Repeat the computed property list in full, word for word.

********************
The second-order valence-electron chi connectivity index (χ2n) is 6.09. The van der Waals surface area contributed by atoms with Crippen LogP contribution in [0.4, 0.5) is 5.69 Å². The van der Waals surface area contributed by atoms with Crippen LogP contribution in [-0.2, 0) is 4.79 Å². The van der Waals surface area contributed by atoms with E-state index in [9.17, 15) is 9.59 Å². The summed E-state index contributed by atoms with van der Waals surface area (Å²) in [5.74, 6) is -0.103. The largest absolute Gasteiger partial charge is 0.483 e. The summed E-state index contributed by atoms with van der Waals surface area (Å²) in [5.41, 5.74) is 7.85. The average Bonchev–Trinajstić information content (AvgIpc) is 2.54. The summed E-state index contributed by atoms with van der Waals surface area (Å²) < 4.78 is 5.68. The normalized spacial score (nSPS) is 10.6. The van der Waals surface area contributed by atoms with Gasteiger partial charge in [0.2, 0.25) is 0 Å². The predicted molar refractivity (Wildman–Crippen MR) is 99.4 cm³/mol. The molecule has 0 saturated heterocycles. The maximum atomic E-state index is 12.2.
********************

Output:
The second-order valence-electron chi connectivity index (χ2n) is 6.09. The van der Waals surface area contributed by atoms with Crippen LogP contribution in [0.4, 0.5) is 5.69 Å². The van der Waals surface area contributed by atoms with Crippen LogP contribution in [-0.2, 0) is 4.79 Å². The van der Waals surface area contributed by atoms with E-state index in [9.17, 15) is 9.59 Å². The summed E-state index contributed by atoms with van der Waals surface area (Å²) in [5.74, 6) is -0.103. The largest absolute Gasteiger partial charge is 0.483 e. The summed E-state index contributed by atoms with van der Waals surface area (Å²) in [5.41, 5.74) is 7.85. The average Bonchev–Trinajstić information content (AvgIpc) is 2.54. The summed E-state index contributed by atoms with van der Waals surface area (Å²) < 4.78 is 5.68. The normalized spacial score (nSPS) is 10.6. The van der Waals surface area contributed by atoms with Gasteiger partial charge in [0.2, 0.25) is 0 Å². The predicted molar refractivity (Wildman–Crippen MR) is 99.4 cm³/mol. The molecule has 0 saturated heterocycles. The maximum atomic E-state index is 12.2.